Google Informs Gmail Users of Buzz Settlement, Right to Opt Out

Lora Bentley
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Six Privacy Principles Google Forgot

 

In September, we learned the terms under which Google agreed to settle the class-action lawsuit filed by Buzz users who claimed their privacy had been violated by the social-networking service: Thirty percent of the $8.5 million Google agreed to pay will go to attorney fees, each plaintiff will receive $2,500 and the remaining funds will be paid to an organization that focuses on safeguarding privacy rights. Google is also obligated to do a better job of educating users of their privacy rights.

 

This week, the search giant complied with other settlement terms requiring the company to inform Gmail users of the lawsuit and its settlement. Beginning Tuesday, Gmail users started receiving e-mails from Google, InformationWeek reports. The emails contained a summary of the settlement, explained how it would affect users and directed them to a website, BuzzClassAction.com, for information on how to opt out of or comment on the settlement.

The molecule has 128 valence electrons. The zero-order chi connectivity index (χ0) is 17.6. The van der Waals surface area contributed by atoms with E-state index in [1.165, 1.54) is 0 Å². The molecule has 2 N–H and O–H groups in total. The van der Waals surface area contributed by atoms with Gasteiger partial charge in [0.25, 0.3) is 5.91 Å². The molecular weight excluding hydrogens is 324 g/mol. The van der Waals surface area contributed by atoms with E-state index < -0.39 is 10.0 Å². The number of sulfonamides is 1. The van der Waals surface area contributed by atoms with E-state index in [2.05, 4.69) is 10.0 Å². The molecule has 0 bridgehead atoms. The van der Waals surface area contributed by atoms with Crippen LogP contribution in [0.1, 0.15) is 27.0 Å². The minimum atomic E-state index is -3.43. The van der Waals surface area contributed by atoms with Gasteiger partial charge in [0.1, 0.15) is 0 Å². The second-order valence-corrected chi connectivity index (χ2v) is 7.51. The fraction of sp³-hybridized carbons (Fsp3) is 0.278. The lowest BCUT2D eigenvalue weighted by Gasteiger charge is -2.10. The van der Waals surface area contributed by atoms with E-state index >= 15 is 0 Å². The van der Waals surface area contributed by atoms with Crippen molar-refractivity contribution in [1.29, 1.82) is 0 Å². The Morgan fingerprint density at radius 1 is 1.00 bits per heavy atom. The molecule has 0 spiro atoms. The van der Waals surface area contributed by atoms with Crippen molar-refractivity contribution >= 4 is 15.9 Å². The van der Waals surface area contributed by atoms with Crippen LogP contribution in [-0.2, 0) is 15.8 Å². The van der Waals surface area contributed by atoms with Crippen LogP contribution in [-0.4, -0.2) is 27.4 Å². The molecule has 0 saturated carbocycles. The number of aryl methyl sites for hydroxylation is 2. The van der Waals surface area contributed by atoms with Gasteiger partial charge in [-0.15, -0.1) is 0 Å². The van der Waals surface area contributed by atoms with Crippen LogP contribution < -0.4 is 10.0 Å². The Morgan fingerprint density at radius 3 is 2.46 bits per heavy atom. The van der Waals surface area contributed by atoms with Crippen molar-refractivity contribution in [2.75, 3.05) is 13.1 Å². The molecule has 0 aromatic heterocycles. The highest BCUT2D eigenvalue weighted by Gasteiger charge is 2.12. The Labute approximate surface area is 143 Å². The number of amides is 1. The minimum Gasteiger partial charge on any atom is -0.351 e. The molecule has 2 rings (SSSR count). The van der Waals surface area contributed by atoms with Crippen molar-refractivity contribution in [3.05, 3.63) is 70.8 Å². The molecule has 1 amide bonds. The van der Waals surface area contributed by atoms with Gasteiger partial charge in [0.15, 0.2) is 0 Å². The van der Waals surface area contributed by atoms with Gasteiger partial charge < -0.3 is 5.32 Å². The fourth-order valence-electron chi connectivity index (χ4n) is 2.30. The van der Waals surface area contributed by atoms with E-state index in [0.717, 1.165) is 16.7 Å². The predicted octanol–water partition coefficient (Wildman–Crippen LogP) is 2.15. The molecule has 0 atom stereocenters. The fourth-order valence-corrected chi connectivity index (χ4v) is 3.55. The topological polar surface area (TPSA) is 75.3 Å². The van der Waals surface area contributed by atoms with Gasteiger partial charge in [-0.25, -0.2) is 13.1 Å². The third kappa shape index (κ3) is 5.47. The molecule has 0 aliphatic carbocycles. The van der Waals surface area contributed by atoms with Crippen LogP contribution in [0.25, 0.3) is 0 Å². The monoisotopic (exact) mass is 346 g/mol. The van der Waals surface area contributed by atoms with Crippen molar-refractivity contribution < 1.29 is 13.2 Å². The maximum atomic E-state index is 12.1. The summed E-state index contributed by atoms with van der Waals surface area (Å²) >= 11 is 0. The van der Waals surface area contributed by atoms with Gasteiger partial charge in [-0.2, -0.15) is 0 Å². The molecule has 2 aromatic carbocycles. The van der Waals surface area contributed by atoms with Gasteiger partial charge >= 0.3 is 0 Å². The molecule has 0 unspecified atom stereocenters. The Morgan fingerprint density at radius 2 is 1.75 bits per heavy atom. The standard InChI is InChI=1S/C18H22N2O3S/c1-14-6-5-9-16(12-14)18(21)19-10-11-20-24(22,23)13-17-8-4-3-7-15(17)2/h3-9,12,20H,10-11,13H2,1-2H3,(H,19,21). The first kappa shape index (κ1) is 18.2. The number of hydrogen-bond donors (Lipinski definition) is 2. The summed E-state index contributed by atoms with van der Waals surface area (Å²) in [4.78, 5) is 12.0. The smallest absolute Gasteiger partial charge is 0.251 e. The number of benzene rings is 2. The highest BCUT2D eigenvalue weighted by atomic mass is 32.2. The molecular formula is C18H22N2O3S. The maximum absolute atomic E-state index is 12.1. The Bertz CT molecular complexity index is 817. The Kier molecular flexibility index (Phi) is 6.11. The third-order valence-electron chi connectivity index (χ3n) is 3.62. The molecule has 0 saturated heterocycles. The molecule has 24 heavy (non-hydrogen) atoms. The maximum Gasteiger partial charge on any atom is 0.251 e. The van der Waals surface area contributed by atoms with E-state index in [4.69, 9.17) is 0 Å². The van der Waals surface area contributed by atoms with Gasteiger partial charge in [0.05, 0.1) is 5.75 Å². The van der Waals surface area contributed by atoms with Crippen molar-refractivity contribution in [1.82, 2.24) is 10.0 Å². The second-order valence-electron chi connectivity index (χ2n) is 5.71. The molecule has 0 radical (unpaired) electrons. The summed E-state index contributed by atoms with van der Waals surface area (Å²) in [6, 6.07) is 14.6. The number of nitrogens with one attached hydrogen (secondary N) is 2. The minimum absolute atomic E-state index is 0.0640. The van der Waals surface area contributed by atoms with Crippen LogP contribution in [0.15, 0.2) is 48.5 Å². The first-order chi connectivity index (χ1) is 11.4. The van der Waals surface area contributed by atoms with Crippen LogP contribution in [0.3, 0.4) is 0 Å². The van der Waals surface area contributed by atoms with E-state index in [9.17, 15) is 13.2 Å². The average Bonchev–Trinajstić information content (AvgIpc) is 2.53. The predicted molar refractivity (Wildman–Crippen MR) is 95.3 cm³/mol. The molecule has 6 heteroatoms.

Perhaps of most interest (or insult, depending on your point of view) to the users is the portion that reads:

Just to be clear, this is not a settlement in which people who use Gmail can file to receive compensation. Everyone in the U.S. who uses Gmail is included in the settlement, unless you personally decide to opt out before December 6, 2010.

Google also promised to do more to educate users about the privacy controls that have been built into Buzz as a result of the lawsuit-because "[t]he more people know about privacy online, the better their online experience will be."


 

A decision on final approval of the settlement is expected Jan. 31, 2011.



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